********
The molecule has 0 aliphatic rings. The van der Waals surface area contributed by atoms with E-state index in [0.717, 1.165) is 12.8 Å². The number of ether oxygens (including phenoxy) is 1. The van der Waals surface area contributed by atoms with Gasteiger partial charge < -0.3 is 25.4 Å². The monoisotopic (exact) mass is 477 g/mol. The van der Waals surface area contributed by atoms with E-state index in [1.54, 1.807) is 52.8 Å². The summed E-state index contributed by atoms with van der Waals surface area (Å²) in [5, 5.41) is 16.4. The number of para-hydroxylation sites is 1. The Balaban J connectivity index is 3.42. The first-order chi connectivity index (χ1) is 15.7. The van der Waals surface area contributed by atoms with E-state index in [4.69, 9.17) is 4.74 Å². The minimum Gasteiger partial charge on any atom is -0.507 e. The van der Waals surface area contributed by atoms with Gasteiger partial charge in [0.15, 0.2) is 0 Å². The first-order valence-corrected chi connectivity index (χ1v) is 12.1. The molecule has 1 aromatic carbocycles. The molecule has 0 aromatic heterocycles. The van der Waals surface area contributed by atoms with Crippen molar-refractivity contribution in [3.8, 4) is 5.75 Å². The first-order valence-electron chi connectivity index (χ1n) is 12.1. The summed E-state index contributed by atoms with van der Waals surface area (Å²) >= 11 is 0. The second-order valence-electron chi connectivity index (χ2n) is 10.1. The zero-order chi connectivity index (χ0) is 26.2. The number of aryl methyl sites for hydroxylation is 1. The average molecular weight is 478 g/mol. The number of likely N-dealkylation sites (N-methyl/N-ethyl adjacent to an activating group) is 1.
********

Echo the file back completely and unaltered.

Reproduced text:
The molecule has 0 aliphatic rings. The van der Waals surface area contributed by atoms with E-state index in [0.717, 1.165) is 12.8 Å². The number of ether oxygens (including phenoxy) is 1. The van der Waals surface area contributed by atoms with Gasteiger partial charge < -0.3 is 25.4 Å². The monoisotopic (exact) mass is 477 g/mol. The van der Waals surface area contributed by atoms with E-state index in [1.54, 1.807) is 52.8 Å². The summed E-state index contributed by atoms with van der Waals surface area (Å²) in [5, 5.41) is 16.4. The number of para-hydroxylation sites is 1. The Balaban J connectivity index is 3.42. The first-order chi connectivity index (χ1) is 15.7. The van der Waals surface area contributed by atoms with E-state index in [4.69, 9.17) is 4.74 Å². The minimum Gasteiger partial charge on any atom is -0.507 e. The van der Waals surface area contributed by atoms with Gasteiger partial charge in [0.15, 0.2) is 0 Å². The first-order valence-corrected chi connectivity index (χ1v) is 12.1. The molecule has 1 aromatic carbocycles. The molecule has 0 aromatic heterocycles. The van der Waals surface area contributed by atoms with Crippen molar-refractivity contribution in [3.8, 4) is 5.75 Å². The first-order valence-electron chi connectivity index (χ1n) is 12.1. The summed E-state index contributed by atoms with van der Waals surface area (Å²) >= 11 is 0. The second-order valence-electron chi connectivity index (χ2n) is 10.1. The zero-order chi connectivity index (χ0) is 26.2. The number of aryl methyl sites for hydroxylation is 1. The average molecular weight is 478 g/mol. The number of likely N-dealkylation sites (N-methyl/N-ethyl adjacent to an activating group) is 1.